Sunday, November 13, 2005

Happy, and fulfilled

I went to a meetup with some of my rugby message board friends yesterday before going to a game. Now we're into the international end of the season I'm meeting up with some people who I've not seen all year, who support other teams or who mainly travel for international games, or other big games.

As in any big group of people, there are some people I know really well and see all the time (Zoe, for example, who I see more off the board than I talk to her on it), and other people who I never really chat to or rarely see. There's not necessarily time to speak to everyone (not between the vital activities of the day such as drinking or blowing up an inflatable penguin), but I spoke to most people. The usual range of questions, had I lost more since I last saw them, what on earth was I doing (my favourite version of that one must be from someone who asked whether I was exercising, because "I look so toned"!)

Anyway, on the way out I got tapped on the shoulder by someone I rarely speak to and hadn't chatted to that day. I've probably not seen him since last November, so I'm guessing there's a big difference. I'm used to the routine by now, and am getting better at taking a compliment graciously, but still, I was a little shocked at his choice of words. "You look so happy, and fulfilled".

I started to wonder, is that a euphemism for "thin". Oh yes, I've come across lots of men who can't quite come out and say the word. But then I thought, maybe it isn't.

I told myself when I started losing weight that although it may make me healthier, it wouldn't necessarily make me happy on its own. If, for example, I hated my job fat (which I didn't, but it's an easy example), being thin wouldn't make me enjoy it any more. If something made me unhappy then I would have to work on that in its own right rather than just hoping that thinness would be a cure for everything wrong with my life.

But somehow, the whole process of losing weight does seem to have made a difference. Maybe if I'd woken up one morning a size 10, out of the blue, I'd have been happy about that, but only in a one dimensional way. I've said this before, but sometimes I think that what makes me proudest of this whole thing is the way I've done it rather than what I've done, the strength that comes from knowing that I've done something amazing for myself, and the confidence that I can do anything I set my heart on.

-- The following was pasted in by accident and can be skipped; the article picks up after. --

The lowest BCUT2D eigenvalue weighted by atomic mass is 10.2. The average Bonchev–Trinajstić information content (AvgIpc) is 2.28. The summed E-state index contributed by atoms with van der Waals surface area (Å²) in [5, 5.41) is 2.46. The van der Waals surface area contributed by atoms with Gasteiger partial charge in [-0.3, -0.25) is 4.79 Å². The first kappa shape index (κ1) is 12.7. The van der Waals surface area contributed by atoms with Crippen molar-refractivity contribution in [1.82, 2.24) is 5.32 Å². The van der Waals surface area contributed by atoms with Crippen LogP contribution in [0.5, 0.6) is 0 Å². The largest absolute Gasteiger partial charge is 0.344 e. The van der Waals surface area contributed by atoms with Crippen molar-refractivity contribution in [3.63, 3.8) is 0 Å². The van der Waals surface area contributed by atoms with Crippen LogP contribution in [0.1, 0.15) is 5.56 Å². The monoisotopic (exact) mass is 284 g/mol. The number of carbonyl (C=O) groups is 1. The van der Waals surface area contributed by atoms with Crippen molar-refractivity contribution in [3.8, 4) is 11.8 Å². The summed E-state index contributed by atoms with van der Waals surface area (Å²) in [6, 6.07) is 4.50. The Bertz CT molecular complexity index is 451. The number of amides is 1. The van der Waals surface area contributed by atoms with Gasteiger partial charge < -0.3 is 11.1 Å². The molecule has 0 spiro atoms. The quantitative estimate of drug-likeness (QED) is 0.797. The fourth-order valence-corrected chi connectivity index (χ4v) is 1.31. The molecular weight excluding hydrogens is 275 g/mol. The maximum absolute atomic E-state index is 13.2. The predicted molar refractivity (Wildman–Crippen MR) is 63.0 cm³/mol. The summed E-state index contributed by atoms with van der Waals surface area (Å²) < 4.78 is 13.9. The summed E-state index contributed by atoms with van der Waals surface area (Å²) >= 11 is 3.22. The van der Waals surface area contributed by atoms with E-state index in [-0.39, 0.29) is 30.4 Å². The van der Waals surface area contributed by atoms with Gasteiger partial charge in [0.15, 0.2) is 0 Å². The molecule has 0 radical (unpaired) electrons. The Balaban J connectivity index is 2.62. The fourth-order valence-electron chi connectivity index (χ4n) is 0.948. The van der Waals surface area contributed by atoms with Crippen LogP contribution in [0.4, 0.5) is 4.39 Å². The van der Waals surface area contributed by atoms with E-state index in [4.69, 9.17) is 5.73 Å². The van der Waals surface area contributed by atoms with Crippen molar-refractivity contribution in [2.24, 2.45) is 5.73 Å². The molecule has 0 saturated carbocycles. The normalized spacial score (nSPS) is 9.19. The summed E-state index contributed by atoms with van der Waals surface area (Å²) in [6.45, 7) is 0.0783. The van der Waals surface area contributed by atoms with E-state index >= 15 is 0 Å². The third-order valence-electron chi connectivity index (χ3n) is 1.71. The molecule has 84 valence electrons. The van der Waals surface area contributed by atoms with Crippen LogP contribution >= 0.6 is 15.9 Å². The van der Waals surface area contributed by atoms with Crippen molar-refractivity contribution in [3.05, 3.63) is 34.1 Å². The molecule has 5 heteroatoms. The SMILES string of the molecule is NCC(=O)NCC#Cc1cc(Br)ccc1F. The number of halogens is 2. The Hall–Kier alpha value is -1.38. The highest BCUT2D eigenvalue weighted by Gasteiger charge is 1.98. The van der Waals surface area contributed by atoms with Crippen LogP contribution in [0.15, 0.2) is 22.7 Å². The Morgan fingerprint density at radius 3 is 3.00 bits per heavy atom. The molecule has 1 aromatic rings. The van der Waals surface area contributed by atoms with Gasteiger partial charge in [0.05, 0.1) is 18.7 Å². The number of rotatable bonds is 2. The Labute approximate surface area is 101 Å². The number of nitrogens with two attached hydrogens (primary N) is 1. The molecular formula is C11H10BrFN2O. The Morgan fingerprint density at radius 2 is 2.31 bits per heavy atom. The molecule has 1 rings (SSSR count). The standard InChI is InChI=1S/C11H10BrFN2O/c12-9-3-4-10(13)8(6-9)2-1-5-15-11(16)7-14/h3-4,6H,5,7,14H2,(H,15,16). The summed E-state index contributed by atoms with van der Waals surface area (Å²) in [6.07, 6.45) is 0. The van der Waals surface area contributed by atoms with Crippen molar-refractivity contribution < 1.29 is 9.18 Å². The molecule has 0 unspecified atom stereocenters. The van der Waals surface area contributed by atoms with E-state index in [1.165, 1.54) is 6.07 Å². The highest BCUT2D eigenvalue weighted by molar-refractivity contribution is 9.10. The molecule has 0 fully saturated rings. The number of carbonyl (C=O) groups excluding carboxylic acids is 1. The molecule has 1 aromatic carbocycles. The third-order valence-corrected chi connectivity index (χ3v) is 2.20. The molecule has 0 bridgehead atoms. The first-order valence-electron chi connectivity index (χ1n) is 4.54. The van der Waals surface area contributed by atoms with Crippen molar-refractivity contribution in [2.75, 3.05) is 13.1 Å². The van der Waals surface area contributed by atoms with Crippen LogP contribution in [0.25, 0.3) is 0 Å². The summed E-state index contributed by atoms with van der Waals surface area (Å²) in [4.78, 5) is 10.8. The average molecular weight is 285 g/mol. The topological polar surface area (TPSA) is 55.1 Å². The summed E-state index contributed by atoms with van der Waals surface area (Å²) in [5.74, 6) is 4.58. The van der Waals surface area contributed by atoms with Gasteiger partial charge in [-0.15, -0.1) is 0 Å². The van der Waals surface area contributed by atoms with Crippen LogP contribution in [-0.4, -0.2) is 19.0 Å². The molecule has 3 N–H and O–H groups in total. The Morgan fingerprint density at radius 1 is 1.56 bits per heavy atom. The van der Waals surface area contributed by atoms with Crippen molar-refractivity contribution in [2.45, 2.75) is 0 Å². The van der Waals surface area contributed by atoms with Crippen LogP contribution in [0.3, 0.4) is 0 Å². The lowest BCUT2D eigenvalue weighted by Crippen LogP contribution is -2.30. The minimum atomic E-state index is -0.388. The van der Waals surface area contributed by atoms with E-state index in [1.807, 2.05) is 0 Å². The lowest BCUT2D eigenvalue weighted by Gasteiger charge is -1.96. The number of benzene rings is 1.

That belief sends me round a room to talk to people, and to have confidence in my opinions and thoughts. I suppose the reduced size helps, in that I don't feel like I need to apologise for my appearance or wonder what people are going to think of me before I open my mouth, but it's the self-belief as well as the appearance.

I always used to love rugby matches. I've never been the heart and soul of a party, and drift through life very much alone. I have some friends, but I choose them carefully and need to keep my personal space rather than spending my time as part of a group. But at the rugby, you can stand alone, but part of a crowd cheering for the same thing. The emotional rollercoaster of the game picks up everyone and takes them along with it, as a group. When you're cheering on your country or your team you're never alone. I like that. It always gave me that feeling of being part of something that sometimes I missed. It didn't matter whether I was fat or alone, I was part of something bigger.

And the internet, of course, was great. I could post on rugby message boards without needing to betray too much about myself, and I could be anyone I wanted. I was part of a bigger group of fans, and the person who was sitting behind the keyboard was immaterial.

Now I still have that, but I seem to need it less. I don't need to immerse myself in a group to feel part of the world, I feel like I'm accepted, and that my right to be isn't dependent on being a voice in the crowd or words on a screen. I still enjoy it, but it's no longer the only high point of my week. I fit the rugby into my life rather than the other way round.

All of which is a long winded way of saying that maybe he was right. I know I am happy, and maybe I am more fulfilled. I never thought of it that way, and I never realised that my appearance exuded happiness, but maybe it does. I just wish I could bottle this feeling.

3 Comments:

Blogger chaos said...

Wow, what a great feeling and compliment! Your exercise could have a lot to do with it. Exercise releases endorphins. I tell people that I work out because it's cheaper than prozac. On top of the endorphins, I get a real sense of pride and accomplishment with each run and trip to the gym.

1:08 AM  
Blogger kathrynoh said...

I think it can be harder for guys to give compliments - I mean really it's commenting on your body and that's going into an area a lot of guys aren't comfortable with. But what a lovely thing to say - much better to be happy and fulfilled than thin. There are a lot of thin women out there who don't have that.

Exercise is definitely the key. I recently noticed a woman at work yawning and almost nodding off during the afternoons and it brought back to me that I used to be like that. Now I'm full of beans.

1:48 AM  
Blogger K said...

"...what makes me proudest of this whole thing is the way I've done it rather than what I've done..."

Reading this post made me happy.

Zara was saying something today about feeling more of a sense of achievement from exercise than dieting, because exercise involves doing something, not stopping yourself from doing something. What you've written seems to chime with that too.

I've not lost that much weight myself (still less than a stone) but I feel a lot better about my body knowing that it can run 5K, walk for ages without tiring, lift things without injuring itself - and I made it do those things. I couldn't always do them, but now I can.

11:56 AM  

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